The U.S. Army’s Plan to ‘Augment’ Soldiers to Win the Wars of the Future

If an infantry soldier is under enemy fire from multiple directions, altitudes, and ranges, what are the boundaries of human perception defining how to best respond to the attack?

by Kris Osborn January 3, 2021 

If an infantry soldier is under enemy fire from multiple directions, altitudes, and ranges, what are the boundaries of human perception defining how to best respond to the attack?

This question offers a window into an interesting technical and scientific challenge now being addressed by U.S. Army weapons developers who are working with soldiers to test and adjust requirements on a high-tech sensor system able to “augment” and improve key characteristics of human vision and perception such as angle, range, distance or multiple variables at one time. 

3-Month Emergency Food Supply (2,000+ calories/day) Tasty breakfasts, lunches, dinners, drinks and snacks. Click Here Before It’s Late.

Army Futures Command is further refining a cutting edge combat system for soldiers which uses augmented visual reality technology to change the equation regarding how infantry might navigate close-quarter combat while under enemy fire

The technology, called the Visual Augmentation System (IVAS), are soldier goggles built with sensors to help soldiers operate beyond the limitations otherwise imposed by human vision. The Army plans to deploy 200,000 of the headsets in 2021, a service statement said. 

“IVAS is designed to enhance the lethality and survivability of the Army’s Close Combat Force through a combination of technologies and augmented reality capabilities delivered in the form of a Heads-Up Display device. It is a single platform that allows the Soldier to fight, rehearse, and train, because it leverages networked information sharing and mixed and augmented reality technologies,” an Army report said.

3-Month Emergency Food Supply (2,000+ calories/day) Easy to prepare meals sealed into six rugged, water-resistant buckets (12″ x 12″ x 15 1/4″) for long-term storageClick Here Before It’s Late.

This most recent exercise, called Soldier Touchpoint 2, took place at Fort Pickett, Va., to offer soldiers an opportunity to experiment with the system and offer feedback to commanders and weapons developers in a position to make adjustments.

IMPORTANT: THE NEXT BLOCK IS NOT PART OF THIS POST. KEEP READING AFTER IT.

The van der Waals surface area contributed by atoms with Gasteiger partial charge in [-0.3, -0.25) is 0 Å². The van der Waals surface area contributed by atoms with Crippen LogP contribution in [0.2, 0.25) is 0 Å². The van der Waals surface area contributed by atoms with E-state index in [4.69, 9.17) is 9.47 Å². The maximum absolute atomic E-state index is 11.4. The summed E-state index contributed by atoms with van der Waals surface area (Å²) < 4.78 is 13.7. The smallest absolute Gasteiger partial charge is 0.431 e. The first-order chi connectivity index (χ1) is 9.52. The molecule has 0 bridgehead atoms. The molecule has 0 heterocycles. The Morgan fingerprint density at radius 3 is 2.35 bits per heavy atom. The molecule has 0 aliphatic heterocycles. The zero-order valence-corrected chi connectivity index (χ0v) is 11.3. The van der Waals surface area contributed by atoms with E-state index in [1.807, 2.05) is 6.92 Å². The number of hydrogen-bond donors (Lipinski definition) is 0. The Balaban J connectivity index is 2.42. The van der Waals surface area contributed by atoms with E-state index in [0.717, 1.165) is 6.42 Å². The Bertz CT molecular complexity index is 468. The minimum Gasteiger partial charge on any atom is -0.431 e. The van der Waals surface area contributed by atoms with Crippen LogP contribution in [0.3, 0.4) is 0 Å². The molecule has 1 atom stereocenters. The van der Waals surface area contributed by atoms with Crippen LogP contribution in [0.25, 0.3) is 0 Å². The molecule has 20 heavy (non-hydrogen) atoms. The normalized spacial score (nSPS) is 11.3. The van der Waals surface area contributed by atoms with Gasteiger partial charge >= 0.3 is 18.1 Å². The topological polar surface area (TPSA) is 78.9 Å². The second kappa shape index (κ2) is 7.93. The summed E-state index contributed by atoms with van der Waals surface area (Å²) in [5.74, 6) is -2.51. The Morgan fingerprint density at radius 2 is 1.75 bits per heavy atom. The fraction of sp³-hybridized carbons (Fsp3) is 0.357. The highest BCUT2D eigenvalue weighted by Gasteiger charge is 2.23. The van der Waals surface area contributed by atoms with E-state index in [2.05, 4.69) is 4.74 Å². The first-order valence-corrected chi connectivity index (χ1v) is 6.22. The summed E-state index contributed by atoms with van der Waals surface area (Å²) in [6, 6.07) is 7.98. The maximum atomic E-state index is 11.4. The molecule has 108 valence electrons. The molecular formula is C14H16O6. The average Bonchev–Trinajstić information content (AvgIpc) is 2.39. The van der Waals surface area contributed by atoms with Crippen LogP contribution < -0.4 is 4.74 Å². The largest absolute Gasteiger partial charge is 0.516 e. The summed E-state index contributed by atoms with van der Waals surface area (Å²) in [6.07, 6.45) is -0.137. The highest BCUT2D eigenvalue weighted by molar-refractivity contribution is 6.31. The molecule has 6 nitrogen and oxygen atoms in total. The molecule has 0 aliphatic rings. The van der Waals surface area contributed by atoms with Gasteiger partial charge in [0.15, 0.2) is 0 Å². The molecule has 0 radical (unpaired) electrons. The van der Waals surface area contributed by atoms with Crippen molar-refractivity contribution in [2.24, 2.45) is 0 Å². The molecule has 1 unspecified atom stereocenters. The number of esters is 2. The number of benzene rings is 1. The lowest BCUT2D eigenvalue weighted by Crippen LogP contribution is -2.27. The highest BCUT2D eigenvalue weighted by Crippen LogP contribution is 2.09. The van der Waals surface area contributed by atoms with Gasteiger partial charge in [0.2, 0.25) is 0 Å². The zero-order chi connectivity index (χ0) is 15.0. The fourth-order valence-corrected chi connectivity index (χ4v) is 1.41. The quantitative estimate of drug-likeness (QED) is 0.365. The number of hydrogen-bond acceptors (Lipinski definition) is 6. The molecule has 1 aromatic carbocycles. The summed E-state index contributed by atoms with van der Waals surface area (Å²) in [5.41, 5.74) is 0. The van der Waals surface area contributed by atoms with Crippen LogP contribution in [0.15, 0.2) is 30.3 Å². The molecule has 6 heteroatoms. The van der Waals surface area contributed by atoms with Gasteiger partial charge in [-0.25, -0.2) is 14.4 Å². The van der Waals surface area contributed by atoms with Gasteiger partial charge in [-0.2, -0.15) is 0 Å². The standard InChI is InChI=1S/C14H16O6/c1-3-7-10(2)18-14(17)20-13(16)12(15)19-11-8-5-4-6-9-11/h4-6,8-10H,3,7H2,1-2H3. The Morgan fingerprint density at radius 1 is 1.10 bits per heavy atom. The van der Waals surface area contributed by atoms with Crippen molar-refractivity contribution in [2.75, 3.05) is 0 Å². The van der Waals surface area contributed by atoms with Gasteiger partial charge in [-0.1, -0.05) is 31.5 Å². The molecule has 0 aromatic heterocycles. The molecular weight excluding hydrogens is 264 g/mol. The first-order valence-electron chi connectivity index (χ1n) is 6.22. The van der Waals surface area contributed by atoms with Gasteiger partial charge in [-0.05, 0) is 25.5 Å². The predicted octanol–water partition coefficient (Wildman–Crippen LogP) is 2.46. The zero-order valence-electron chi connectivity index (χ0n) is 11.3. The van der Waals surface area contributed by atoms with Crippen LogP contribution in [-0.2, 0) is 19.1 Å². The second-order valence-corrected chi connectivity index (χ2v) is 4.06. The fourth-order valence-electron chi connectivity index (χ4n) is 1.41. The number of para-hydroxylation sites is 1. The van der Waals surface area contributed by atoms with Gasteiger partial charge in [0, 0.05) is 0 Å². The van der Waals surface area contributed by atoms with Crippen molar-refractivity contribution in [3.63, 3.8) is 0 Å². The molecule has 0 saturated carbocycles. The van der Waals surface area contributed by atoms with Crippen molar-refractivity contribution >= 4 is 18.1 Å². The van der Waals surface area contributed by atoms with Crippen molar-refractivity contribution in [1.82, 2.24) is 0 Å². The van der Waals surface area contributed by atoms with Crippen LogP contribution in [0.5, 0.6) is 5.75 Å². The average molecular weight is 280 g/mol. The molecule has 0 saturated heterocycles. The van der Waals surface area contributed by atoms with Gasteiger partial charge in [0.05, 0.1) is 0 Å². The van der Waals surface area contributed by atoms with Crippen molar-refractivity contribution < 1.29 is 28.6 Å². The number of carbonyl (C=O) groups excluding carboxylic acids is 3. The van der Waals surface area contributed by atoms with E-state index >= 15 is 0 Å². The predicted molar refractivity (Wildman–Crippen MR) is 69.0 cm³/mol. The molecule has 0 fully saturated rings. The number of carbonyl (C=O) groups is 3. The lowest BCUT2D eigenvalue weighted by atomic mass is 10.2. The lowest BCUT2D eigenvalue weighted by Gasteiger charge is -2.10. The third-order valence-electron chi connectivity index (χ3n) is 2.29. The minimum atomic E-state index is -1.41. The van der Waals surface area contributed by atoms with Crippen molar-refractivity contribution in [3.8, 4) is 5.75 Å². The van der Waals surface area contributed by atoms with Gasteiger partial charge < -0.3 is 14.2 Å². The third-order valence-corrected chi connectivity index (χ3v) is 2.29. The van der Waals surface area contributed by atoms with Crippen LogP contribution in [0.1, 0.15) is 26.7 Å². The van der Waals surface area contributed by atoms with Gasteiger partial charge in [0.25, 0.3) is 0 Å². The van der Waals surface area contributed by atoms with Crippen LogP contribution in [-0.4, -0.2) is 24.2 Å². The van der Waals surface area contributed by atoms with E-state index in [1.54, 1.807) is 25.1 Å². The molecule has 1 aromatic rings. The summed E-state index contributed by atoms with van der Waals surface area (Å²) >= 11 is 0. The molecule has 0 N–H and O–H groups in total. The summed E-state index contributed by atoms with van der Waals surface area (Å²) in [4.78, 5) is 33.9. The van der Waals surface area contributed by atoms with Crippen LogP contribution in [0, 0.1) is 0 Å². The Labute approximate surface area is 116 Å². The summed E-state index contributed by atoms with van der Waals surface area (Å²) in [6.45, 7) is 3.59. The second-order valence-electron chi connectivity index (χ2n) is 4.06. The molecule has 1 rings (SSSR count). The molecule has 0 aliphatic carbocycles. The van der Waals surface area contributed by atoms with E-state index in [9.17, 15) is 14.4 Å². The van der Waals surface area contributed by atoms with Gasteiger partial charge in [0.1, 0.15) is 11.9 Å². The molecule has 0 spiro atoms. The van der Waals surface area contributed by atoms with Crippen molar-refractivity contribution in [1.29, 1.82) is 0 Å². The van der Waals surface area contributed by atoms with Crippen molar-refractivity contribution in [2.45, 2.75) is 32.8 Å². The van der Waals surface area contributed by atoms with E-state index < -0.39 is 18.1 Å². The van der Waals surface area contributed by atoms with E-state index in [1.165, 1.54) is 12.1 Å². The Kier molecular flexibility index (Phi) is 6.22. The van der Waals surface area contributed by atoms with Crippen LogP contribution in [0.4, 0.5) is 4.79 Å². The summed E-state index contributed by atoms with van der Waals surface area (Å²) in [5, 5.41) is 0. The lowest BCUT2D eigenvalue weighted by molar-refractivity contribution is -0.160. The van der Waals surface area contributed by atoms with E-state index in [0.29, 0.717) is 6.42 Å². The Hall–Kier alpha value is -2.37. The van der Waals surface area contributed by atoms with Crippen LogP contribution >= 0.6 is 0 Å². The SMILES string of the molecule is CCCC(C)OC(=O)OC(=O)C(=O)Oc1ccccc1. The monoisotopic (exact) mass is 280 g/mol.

Earlier this year, The National Interest spoke with Dr. Bruce Jette, Assistant Secretary of the Army, Acquisition, Logistics and Technology, explaining about how IVAS draws upon Human-Machine Interface to connect some of the neurological processing of human vision with software developed to help with depth perception, peripheral vision and other nuances associated with human vision

3-Month Emergency Food Supply (2,000+ calories/day) Resealable zipper-top, heavy-duty 4-layer pouches with oxygen absorbers inside to extend shelf life. Click Here Before It’s Late.

“We don’t perceive distance with one eye, we just see larger or smaller – but if I can put it in both eyes I can get the object in 3D. To do that I need to have the sensing system to know where the eye is looking and focusing. The IVAS does that. It determines what you are looking at and what type of object you are looking at and focusing on to generate a 3D image in front of you. The good part about this is I don’t need all those heavy optics on my face,” Jette said. (Click to Source)

3-Month Emergency Food Supply (2,000+ calories/day) 852 servings, weighs 121.5 pounds. Click Here Before It’s Late.

Kris Osborn is the defense editor for the National Interest. Osborn previously served at the Pentagon as a Highly Qualified Expert with the Office of the Assistant Secretary of the Army—Acquisition, Logistics & Technology. Osborn has also worked as an anchor and on-air military specialist at national TV networks. He has appeared as a guest military expert on Fox News, MSNBC, The Military Channel, and The History Channel. He also has a Masters Degree in Comparative Literature from Columbia University

Leave a Reply

Please log in using one of these methods to post your comment:

WordPress.com Logo

You are commenting using your WordPress.com account. Log Out /  Change )

Google photo

You are commenting using your Google account. Log Out /  Change )

Twitter picture

You are commenting using your Twitter account. Log Out /  Change )

Facebook photo

You are commenting using your Facebook account. Log Out /  Change )

Connecting to %s